"Gold Daytona" (2023) by Amoako Boafo / Photo © Courtesy of Gagosian Gallery

Installation by Danh Vo / Photos © Courtesy of Bourse de Commerce

THE INSTIGATOR Danh Vo - Bourse de Commerce
THE INSTIGATOR Danh Vo - Bourse de Commerce
THE INSTIGATOR Danh Vo - Bourse de Commerce

Installation by Danh Vo / Photos © Courtesy of Zita Mina







Danh Vo’s monumental installation at the Bourse de Commerce, Before the Storm / Avant l'Orage is an immersive feast for the mind.


In the heart of Paris, Les Halles, lies one of the most stellar historic buildings, a remarkable edifice that stands out for its exceptional location, rich historical legacy, and recent transformation by the celebrated Japanese architectural genius Tadao Ando.


With Ando’s signature concrete structure, a post-modern medium, placed in the Rotunda of the Bourse de Commerce, contrasting with the building that was originally sited in 16th century as a Hôtel Particulier for Catherine de Medici, the space is instantly transformed into a discourse across times.


This juxtaposition of historical and contemporary elements serves as a way to disrupt traditional notions of linear time and challenge dominant cultural narratives; the present is characterised by a sense of disconnection from historical time, where the past and future merge, thus forming “zones of indistinction” of Giorgo Agamben. This interplay of remnants from different epochs creates a distancing effect that engenders a sense of contemporaneity.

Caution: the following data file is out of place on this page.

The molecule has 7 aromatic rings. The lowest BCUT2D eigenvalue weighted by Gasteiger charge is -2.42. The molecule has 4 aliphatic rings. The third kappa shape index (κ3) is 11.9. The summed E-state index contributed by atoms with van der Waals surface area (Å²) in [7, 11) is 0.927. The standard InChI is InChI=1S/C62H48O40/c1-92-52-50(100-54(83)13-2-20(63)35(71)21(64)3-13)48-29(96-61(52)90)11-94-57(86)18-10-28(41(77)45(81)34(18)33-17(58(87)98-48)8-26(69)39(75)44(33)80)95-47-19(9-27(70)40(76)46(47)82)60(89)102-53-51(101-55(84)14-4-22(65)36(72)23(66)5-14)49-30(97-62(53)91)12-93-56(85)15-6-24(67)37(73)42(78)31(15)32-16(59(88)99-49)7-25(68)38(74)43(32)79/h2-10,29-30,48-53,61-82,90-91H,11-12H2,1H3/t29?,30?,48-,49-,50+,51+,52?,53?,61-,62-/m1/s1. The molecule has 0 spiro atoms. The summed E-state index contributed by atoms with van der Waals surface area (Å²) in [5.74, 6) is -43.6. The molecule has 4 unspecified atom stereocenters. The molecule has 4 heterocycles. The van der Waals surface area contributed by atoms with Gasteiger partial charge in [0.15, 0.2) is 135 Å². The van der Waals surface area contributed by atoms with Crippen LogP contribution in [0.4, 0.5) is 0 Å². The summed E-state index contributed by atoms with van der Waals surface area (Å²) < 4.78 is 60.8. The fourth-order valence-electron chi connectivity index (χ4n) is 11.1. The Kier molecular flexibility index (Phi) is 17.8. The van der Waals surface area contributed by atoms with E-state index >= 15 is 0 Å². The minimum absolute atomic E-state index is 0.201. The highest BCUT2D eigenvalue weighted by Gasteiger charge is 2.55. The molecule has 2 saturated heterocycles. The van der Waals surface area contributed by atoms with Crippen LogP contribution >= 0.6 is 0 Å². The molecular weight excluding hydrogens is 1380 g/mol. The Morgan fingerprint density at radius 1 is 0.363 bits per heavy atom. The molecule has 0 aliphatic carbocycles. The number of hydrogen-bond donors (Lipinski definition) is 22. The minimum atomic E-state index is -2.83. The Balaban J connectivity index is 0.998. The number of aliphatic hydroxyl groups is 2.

Bourse de Commerce, Pinault Collection presents a new scenography conceived by Danh Vo (born in 1975), an installation, crossing personal history and collective memory, and exploring the processes of construction of identities, heritage and cultural values.


Vo approaches the world as an archivist. Visitors once entered the space, complete the relational dialogue alongside with the exhibition. His large-scale installation of lightning struck woods scaffolded by manmade timbers are orchestrated throughout the space.

The organic intertwined with the manufactured, the broken with the complete; setting against the backdrop of Ando’s sleek grey concrete structure and the 19th century panoramic fresco ceiling about global trades and colonisation. The work Tropeaolum by Danh Vo takes root in this greenhouse of metal, concrete and stone and creates a mutant territory, where stories shuffle different narratives and reconstructs an autonomous ecosystem.